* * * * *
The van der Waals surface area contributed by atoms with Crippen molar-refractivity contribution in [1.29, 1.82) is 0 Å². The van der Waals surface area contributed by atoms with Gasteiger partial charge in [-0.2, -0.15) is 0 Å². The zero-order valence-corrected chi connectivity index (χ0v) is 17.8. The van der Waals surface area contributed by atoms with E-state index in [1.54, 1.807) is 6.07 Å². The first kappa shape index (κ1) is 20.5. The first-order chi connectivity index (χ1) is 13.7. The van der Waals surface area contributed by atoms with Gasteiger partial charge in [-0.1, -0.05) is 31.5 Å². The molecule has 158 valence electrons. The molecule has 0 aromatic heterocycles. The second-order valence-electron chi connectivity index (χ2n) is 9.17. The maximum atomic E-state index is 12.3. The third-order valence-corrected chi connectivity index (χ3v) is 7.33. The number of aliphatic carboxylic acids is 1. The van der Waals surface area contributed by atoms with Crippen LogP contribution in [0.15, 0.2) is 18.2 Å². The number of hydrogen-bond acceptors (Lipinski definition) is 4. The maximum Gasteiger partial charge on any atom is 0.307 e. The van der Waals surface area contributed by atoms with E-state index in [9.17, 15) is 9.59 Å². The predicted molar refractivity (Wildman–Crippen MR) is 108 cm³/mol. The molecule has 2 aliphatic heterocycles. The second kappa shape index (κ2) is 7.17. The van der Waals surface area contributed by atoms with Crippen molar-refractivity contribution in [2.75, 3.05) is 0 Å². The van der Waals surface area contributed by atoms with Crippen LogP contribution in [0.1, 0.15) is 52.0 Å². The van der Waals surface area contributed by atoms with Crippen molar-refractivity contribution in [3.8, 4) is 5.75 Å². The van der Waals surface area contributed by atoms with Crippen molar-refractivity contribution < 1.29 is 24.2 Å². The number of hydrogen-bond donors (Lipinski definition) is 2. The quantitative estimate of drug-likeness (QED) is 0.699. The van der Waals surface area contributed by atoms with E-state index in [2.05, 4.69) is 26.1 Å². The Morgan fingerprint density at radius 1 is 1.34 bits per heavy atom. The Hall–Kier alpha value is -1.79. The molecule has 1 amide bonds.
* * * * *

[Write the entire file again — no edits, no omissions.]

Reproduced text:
The van der Waals surface area contributed by atoms with Crippen molar-refractivity contribution in [1.29, 1.82) is 0 Å². The van der Waals surface area contributed by atoms with Gasteiger partial charge in [-0.2, -0.15) is 0 Å². The zero-order valence-corrected chi connectivity index (χ0v) is 17.8. The van der Waals surface area contributed by atoms with E-state index in [1.54, 1.807) is 6.07 Å². The first kappa shape index (κ1) is 20.5. The first-order chi connectivity index (χ1) is 13.7. The van der Waals surface area contributed by atoms with Gasteiger partial charge in [-0.1, -0.05) is 31.5 Å². The molecule has 158 valence electrons. The molecule has 0 aromatic heterocycles. The second-order valence-electron chi connectivity index (χ2n) is 9.17. The maximum atomic E-state index is 12.3. The third-order valence-corrected chi connectivity index (χ3v) is 7.33. The number of aliphatic carboxylic acids is 1. The van der Waals surface area contributed by atoms with Crippen LogP contribution in [0.15, 0.2) is 18.2 Å². The number of hydrogen-bond acceptors (Lipinski definition) is 4. The maximum Gasteiger partial charge on any atom is 0.307 e. The van der Waals surface area contributed by atoms with E-state index in [9.17, 15) is 9.59 Å². The predicted molar refractivity (Wildman–Crippen MR) is 108 cm³/mol. The molecule has 2 aliphatic heterocycles. The second kappa shape index (κ2) is 7.17. The van der Waals surface area contributed by atoms with Crippen molar-refractivity contribution in [2.75, 3.05) is 0 Å². The van der Waals surface area contributed by atoms with Crippen LogP contribution in [0.1, 0.15) is 52.0 Å². The van der Waals surface area contributed by atoms with Crippen molar-refractivity contribution in [3.8, 4) is 5.75 Å². The van der Waals surface area contributed by atoms with Crippen molar-refractivity contribution < 1.29 is 24.2 Å². The number of hydrogen-bond donors (Lipinski definition) is 2. The quantitative estimate of drug-likeness (QED) is 0.699. The van der Waals surface area contributed by atoms with E-state index in [2.05, 4.69) is 26.1 Å². The Morgan fingerprint density at radius 1 is 1.34 bits per heavy atom. The Hall–Kier alpha value is -1.79. The molecule has 1 amide bonds.